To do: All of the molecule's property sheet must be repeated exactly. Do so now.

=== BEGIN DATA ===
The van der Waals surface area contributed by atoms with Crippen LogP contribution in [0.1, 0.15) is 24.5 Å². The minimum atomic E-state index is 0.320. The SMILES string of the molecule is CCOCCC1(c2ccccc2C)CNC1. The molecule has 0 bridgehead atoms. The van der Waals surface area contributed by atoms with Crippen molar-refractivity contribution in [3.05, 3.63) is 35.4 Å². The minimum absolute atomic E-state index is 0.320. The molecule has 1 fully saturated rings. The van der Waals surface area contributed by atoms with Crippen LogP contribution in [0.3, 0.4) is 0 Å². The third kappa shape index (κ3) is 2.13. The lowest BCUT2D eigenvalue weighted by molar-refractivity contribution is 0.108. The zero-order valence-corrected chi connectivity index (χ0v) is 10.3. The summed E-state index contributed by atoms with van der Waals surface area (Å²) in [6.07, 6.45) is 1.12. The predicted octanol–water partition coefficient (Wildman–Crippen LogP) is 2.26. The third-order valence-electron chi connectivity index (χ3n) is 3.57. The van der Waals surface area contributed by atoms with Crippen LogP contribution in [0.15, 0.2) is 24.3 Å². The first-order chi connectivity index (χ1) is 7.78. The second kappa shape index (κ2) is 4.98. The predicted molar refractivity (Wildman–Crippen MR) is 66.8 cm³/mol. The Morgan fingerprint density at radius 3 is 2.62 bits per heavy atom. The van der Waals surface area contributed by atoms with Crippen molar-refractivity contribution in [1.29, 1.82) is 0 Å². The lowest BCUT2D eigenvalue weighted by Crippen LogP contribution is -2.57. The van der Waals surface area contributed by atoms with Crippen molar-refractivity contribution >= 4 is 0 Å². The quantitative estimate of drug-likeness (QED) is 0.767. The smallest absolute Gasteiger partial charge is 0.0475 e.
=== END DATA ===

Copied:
The van der Waals surface area contributed by atoms with Crippen LogP contribution in [0.1, 0.15) is 24.5 Å². The minimum atomic E-state index is 0.320. The SMILES string of the molecule is CCOCCC1(c2ccccc2C)CNC1. The molecule has 0 bridgehead atoms. The van der Waals surface area contributed by atoms with Crippen molar-refractivity contribution in [3.05, 3.63) is 35.4 Å². The minimum absolute atomic E-state index is 0.320. The molecule has 1 fully saturated rings. The van der Waals surface area contributed by atoms with Crippen LogP contribution in [0.3, 0.4) is 0 Å². The third kappa shape index (κ3) is 2.13. The lowest BCUT2D eigenvalue weighted by molar-refractivity contribution is 0.108. The zero-order valence-corrected chi connectivity index (χ0v) is 10.3. The summed E-state index contributed by atoms with van der Waals surface area (Å²) in [6.07, 6.45) is 1.12. The predicted octanol–water partition coefficient (Wildman–Crippen LogP) is 2.26. The third-order valence-electron chi connectivity index (χ3n) is 3.57. The van der Waals surface area contributed by atoms with Crippen LogP contribution in [0.15, 0.2) is 24.3 Å². The first-order chi connectivity index (χ1) is 7.78. The second kappa shape index (κ2) is 4.98. The predicted molar refractivity (Wildman–Crippen MR) is 66.8 cm³/mol. The Morgan fingerprint density at radius 3 is 2.62 bits per heavy atom. The van der Waals surface area contributed by atoms with Crippen molar-refractivity contribution in [1.29, 1.82) is 0 Å². The lowest BCUT2D eigenvalue weighted by Crippen LogP contribution is -2.57. The van der Waals surface area contributed by atoms with Crippen molar-refractivity contribution >= 4 is 0 Å². The quantitative estimate of drug-likeness (QED) is 0.767. The smallest absolute Gasteiger partial charge is 0.0475 e.